What AI Can Do for Assisted Reproductive Technology

What AI Can Do for Assisted Reproductive Technology

Healthcare Tech Outlook | Monday, November 09, 2020

The applications of AI and their amalgamation in the practice of ART have the potential to improve the fertility rate and address the grey areas.

FREMONT, CA: As per reports, the infertility rates in the United States range from 6 to 18 per cent; however, couples receive successful infertility treatment at rates of less than 1 per cent. The major challenges to the extensive use of Assisted Reproductive Technology (ART) are lack of access, high cost, the complexity of treatment, and reduced success rates. Despite decreasing fertility rates, relatively fewer resources have been dedicated to reproductive research. But the field is ripe for innovation. Major inroads have already made in disciplines infertility treatments, but in general, the industry has been slow to pursue opportunities in AI for reasons. AI has a remarkable potential to overcome the barriers of cost, access, and low success rates of ART. Read to know more.

The major three applications of AI that are most broadly used in ART are natural language processing (NLP), machine learning (ML), and robotics. NLP is a subset of AI which assists computers in understanding human language, text processing, and for classification. It can be used to extract useful information from contents like electronic medical records. NLP processes unstructured data and converts it into structured data which can be used for analysis and experimentation using other ML techniques.  Similarly, laboratory data can be prognosticated using NLP. ML is a subfield of AI that runs specific tasks without using explicit instructions, but by depending on patterns and inference instead.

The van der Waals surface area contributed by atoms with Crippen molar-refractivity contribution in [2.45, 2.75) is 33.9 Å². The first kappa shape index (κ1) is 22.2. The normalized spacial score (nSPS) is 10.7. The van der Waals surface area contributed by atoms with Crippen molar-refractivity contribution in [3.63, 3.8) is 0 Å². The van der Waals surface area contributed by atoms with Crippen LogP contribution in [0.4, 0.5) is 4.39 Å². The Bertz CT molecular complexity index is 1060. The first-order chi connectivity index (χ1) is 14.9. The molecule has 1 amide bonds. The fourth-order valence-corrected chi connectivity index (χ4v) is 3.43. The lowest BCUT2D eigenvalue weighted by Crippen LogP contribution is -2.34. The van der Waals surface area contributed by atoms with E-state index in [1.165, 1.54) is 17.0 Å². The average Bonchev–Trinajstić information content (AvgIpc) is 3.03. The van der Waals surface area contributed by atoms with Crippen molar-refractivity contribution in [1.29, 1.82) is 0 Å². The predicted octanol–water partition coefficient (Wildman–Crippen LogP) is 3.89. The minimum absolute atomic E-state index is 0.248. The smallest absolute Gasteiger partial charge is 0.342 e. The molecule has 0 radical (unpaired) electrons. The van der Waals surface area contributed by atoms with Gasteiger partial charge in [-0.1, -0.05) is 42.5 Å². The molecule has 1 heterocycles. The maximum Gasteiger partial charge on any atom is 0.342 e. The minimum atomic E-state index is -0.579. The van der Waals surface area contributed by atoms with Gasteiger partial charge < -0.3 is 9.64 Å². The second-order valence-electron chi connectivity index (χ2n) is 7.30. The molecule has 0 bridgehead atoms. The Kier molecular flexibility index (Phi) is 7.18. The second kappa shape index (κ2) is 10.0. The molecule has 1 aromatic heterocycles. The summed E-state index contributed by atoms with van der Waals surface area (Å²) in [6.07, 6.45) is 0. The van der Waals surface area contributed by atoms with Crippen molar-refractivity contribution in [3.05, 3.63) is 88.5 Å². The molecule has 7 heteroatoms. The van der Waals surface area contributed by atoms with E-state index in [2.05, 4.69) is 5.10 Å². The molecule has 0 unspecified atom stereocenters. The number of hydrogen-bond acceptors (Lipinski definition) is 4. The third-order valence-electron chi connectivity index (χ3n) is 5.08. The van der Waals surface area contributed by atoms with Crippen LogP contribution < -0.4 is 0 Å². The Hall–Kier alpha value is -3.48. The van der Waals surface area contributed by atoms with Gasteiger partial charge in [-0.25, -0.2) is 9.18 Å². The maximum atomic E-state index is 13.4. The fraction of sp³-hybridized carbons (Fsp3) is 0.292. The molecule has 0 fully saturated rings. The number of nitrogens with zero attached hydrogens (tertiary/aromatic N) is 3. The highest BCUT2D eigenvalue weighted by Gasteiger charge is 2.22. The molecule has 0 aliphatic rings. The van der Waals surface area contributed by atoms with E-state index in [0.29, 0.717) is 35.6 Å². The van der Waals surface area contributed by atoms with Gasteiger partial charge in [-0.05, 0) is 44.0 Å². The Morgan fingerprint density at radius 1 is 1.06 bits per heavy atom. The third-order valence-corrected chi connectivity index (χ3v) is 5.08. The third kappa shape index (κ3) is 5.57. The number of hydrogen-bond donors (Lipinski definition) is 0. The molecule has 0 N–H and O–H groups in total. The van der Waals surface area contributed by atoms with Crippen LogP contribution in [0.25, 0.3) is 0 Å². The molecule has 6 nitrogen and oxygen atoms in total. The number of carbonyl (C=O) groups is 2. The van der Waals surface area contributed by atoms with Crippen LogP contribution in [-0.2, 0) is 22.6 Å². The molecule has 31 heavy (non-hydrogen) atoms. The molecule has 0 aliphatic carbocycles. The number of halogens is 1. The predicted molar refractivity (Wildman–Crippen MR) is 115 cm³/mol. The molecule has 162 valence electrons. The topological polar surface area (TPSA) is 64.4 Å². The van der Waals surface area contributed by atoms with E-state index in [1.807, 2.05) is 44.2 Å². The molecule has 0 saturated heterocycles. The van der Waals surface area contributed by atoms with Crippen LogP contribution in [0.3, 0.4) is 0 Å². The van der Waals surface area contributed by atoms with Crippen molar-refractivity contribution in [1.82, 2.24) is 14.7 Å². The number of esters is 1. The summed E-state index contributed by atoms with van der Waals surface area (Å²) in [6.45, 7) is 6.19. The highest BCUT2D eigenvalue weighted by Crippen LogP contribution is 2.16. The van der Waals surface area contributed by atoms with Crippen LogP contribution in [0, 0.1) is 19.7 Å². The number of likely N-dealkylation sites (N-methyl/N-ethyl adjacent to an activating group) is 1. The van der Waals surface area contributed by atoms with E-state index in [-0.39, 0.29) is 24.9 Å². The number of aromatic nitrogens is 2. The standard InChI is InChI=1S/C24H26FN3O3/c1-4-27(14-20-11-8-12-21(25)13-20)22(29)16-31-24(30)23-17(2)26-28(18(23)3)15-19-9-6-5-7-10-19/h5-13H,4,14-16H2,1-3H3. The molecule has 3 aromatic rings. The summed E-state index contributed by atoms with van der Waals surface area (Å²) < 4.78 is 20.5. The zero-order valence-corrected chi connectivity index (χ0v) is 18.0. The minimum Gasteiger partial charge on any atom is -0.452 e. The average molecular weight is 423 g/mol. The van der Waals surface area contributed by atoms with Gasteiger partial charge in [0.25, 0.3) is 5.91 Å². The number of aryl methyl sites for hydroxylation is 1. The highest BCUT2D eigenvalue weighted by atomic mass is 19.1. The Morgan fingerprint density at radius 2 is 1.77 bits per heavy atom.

AI finds clinical applicability in assessment, selection, and prediction of the sperm, oocyte, embryo to predict and enhance the success rate of ART. The key determinant for the success of IVF is the quality of gametes and embryo, but in the present practice gametes and embryos are graded by embryologists with the morphological assessment. Hence there is subjectivity in grading the quality. There is also no single parameter to grade or to predict the probability of pregnancy or to learn the cause of failure. These are some of the areas that AI-based approaches can solve, which would result in optimizing the treatment cycle of ART. However, it is important to pen down guidelines, policies, and recommendations for the implementation of AI in ART to ensure ethical practice.

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